Turbo inlet pipes are a common upgrade for the Mazdaspeed platform as performance requirements increase. While most of those turbo inlet pipes are manufactured from aluminum pipe or silicone, the SkyActiv-G Turbo Inlet Pipe will be manufactured from cast aluminum. This allowed us to maximize space with a unique shape and still maintain OEM like fitment. Stay tuned for more info on this project.

Did you notice that there is a blue and red silicone coupler on the intake system? In the very near future, we will be providing silicone color options for the Short Ram Intake: Black, Red, Blue so you can choose a style that fits your car best.

CorkSport

Lastly is the other side of the engine. To complement the CorkSport 80mm Cat-Back Exhaust, we are developing a High-Performance Downpipe in two setups. Race Only Non-Catted and Street Catted setups.

A first for CorkSport, we are designing the downpipe in a “modular” design that will drastically reduce the difficulty in installation and improve durability. The upper section directly bolted to the turbocharger is a cast 304 stainless steel with included heat shield and the lower section is thick-walled 80mm stainless steel piping. They connect via a v-band clamp for a simple install process vs wrestling the entire downpipe into the car and onto the turbo.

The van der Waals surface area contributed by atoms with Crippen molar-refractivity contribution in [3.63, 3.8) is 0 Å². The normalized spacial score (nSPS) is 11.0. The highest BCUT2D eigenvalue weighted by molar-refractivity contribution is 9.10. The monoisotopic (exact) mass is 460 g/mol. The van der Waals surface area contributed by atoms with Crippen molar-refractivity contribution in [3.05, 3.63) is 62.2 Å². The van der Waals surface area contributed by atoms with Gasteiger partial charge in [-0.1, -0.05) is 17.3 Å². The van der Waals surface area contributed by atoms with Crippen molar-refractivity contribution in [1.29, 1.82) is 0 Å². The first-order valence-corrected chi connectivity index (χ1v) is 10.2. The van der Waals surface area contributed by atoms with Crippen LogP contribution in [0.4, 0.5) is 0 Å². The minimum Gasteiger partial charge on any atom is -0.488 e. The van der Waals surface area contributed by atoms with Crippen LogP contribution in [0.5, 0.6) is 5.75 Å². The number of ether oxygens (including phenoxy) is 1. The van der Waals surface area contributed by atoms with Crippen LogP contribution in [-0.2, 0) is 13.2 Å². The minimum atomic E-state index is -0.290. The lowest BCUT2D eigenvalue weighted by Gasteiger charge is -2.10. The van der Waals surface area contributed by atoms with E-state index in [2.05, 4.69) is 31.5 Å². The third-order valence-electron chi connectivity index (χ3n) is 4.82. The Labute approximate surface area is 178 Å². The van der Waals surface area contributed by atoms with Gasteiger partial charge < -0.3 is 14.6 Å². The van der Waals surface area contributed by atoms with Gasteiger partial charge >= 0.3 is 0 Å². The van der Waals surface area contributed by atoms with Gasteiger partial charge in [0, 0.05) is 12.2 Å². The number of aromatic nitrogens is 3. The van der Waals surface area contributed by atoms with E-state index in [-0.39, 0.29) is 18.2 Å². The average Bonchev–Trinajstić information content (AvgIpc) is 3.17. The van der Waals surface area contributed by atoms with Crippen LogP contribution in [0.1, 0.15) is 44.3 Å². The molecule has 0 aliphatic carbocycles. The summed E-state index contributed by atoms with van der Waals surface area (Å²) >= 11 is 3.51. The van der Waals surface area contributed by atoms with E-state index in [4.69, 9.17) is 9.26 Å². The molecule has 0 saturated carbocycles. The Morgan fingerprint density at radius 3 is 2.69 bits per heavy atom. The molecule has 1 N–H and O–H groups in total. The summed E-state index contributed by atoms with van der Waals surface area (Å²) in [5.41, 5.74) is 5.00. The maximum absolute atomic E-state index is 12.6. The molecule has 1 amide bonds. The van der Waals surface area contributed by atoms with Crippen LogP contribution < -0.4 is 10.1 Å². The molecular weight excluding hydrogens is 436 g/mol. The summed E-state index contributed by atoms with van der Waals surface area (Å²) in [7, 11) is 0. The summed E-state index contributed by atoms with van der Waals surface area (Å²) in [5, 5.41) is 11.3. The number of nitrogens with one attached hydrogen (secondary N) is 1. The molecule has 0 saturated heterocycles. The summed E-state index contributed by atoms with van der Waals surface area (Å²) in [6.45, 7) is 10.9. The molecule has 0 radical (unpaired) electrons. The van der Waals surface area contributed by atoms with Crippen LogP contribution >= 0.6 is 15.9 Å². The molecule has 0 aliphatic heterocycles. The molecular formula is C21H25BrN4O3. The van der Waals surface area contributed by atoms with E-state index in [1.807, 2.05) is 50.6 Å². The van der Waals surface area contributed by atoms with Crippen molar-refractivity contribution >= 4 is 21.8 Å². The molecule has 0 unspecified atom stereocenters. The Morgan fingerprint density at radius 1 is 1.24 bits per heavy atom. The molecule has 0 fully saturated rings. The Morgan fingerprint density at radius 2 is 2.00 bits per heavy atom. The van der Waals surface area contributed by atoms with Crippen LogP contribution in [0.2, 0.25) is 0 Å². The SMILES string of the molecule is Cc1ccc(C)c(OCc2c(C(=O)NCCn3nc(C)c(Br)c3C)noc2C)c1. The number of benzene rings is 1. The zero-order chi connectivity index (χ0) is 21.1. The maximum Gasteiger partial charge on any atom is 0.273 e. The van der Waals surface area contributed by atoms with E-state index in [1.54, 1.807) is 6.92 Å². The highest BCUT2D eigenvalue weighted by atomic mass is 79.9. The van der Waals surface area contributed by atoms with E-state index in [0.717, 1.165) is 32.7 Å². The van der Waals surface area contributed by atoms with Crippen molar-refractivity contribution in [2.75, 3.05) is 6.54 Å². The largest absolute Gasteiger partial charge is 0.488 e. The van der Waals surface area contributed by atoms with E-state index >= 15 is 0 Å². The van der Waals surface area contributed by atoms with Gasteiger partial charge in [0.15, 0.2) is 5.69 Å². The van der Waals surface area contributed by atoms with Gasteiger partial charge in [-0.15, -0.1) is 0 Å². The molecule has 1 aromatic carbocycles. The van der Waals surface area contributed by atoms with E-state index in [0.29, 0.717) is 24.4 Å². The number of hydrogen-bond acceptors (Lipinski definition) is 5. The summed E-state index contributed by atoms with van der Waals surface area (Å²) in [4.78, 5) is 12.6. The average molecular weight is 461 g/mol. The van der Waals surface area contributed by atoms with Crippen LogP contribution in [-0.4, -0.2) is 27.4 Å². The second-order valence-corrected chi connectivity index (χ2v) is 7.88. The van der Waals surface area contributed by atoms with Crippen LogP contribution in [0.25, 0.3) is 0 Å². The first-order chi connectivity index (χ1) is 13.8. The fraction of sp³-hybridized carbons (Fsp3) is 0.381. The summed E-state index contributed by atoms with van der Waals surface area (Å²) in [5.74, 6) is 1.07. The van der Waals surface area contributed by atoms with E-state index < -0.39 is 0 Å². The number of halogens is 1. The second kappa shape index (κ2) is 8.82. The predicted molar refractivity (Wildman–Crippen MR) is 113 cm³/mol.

Wow, that was a lot, and trust me there is more we are investigating, but we can’t let ALL the secrets out yet. We would love to know what products you would like CorkSport to develop for the 2018+ Mazda 6 SkyActiv Turbo platform, you can do so right here by Submitting a Product Idea.

Thanks for tuning in with CorkSport. We hope you are as excited about the 4th Gen SkyActiv Turbo platform as we are!

-Barett @ CS

2019 Mazda 3 – What’s new with the suspension?

With the introduction of the 4th generation Mazda 3 there are many questions around the new chassis, engine, interior, and many other components. Here we are going to start investigating the suspension as we move through the process of developing sport lowering springs for the 4th Gen Mazda 3.

View all Mazda 3 Parts

If you didn’t know already, we recently purchased a 2019 Mazda 3 Premium with the 6 manual transmission and Snowflake white paint. Right out of the box the 2019 has impressed us with its intuitive driver feedback through the steering wheel, pedals, and gear shifter. The interior is phenomenal and the exterior is…growing on us.

BUT enough of the chatter lets throw the car on the lift and take a look at the suspension.

CorkSport

At the front of the car, we have a pretty typical McPherson strut assembly with a lower control arm. This type of suspension is very common in modern passenger cars because it is simple, durable, and cost-effective. There are tons of aftermarket support for this type of suspension because it is so common, but from a purely performance standpoint, it does leave something to be desired.

Comparing the 2019 to our inhouse 2018 3rd Gen you can see one major difference. The connection from the steering knuckle to the strut body is now a simple clamp collar vs the two-bolt connection on the 3rd gens. We imagine this was purely a cost-cutting design change. For you, the result is just a slightly more difficult installation.

View all of our Lowering Springs